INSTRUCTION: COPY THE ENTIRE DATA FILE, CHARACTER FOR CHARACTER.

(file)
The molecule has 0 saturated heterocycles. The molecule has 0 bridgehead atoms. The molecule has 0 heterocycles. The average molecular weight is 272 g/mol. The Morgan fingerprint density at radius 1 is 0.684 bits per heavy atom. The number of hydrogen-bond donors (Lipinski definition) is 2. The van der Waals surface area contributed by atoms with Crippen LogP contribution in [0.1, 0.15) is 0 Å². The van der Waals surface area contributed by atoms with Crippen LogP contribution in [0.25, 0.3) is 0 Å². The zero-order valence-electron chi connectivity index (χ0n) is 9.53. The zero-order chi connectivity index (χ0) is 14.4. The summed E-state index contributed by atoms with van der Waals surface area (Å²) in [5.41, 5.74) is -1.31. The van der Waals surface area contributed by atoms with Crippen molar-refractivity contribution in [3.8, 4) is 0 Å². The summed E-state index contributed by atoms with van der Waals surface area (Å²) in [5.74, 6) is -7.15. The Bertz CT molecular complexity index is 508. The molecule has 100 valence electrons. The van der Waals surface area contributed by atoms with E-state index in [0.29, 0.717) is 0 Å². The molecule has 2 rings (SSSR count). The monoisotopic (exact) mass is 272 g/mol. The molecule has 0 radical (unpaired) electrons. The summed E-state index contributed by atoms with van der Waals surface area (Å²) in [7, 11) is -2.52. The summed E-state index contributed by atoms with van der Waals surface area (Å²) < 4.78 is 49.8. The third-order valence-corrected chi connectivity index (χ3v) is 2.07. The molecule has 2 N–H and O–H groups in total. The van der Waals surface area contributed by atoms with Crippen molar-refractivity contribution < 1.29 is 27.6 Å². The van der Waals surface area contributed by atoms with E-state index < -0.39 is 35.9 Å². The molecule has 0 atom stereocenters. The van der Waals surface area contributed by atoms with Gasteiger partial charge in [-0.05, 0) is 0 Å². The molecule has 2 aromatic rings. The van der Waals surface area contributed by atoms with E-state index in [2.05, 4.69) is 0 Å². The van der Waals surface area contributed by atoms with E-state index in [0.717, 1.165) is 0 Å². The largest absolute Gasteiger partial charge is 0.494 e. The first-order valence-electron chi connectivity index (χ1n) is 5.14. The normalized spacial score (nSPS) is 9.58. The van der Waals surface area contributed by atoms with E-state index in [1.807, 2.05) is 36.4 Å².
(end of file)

The molecule has 0 saturated heterocycles. The molecule has 0 bridgehead atoms. The molecule has 0 heterocycles. The average molecular weight is 272 g/mol. The Morgan fingerprint density at radius 1 is 0.684 bits per heavy atom. The number of hydrogen-bond donors (Lipinski definition) is 2. The van der Waals surface area contributed by atoms with Crippen LogP contribution in [0.1, 0.15) is 0 Å². The van der Waals surface area contributed by atoms with Crippen LogP contribution in [0.25, 0.3) is 0 Å². The zero-order valence-electron chi connectivity index (χ0n) is 9.53. The zero-order chi connectivity index (χ0) is 14.4. The summed E-state index contributed by atoms with van der Waals surface area (Å²) in [5.41, 5.74) is -1.31. The van der Waals surface area contributed by atoms with Crippen molar-refractivity contribution in [3.8, 4) is 0 Å². The summed E-state index contributed by atoms with van der Waals surface area (Å²) in [5.74, 6) is -7.15. The Bertz CT molecular complexity index is 508. The molecule has 100 valence electrons. The van der Waals surface area contributed by atoms with E-state index in [0.29, 0.717) is 0 Å². The molecule has 2 rings (SSSR count). The monoisotopic (exact) mass is 272 g/mol. The molecule has 0 radical (unpaired) electrons. The summed E-state index contributed by atoms with van der Waals surface area (Å²) in [7, 11) is -2.52. The summed E-state index contributed by atoms with van der Waals surface area (Å²) < 4.78 is 49.8. The third-order valence-corrected chi connectivity index (χ3v) is 2.07. The molecule has 2 N–H and O–H groups in total. The van der Waals surface area contributed by atoms with Crippen molar-refractivity contribution < 1.29 is 27.6 Å². The van der Waals surface area contributed by atoms with E-state index < -0.39 is 35.9 Å². The molecule has 0 atom stereocenters. The van der Waals surface area contributed by atoms with Gasteiger partial charge in [-0.05, 0) is 0 Å². The molecule has 2 aromatic rings. The van der Waals surface area contributed by atoms with E-state index in [2.05, 4.69) is 0 Å². The van der Waals surface area contributed by atoms with E-state index in [0.717, 1.165) is 0 Å². The largest absolute Gasteiger partial charge is 0.494 e. The first-order valence-electron chi connectivity index (χ1n) is 5.14. The normalized spacial score (nSPS) is 9.58. The van der Waals surface area contributed by atoms with E-state index in [1.807, 2.05) is 36.4 Å².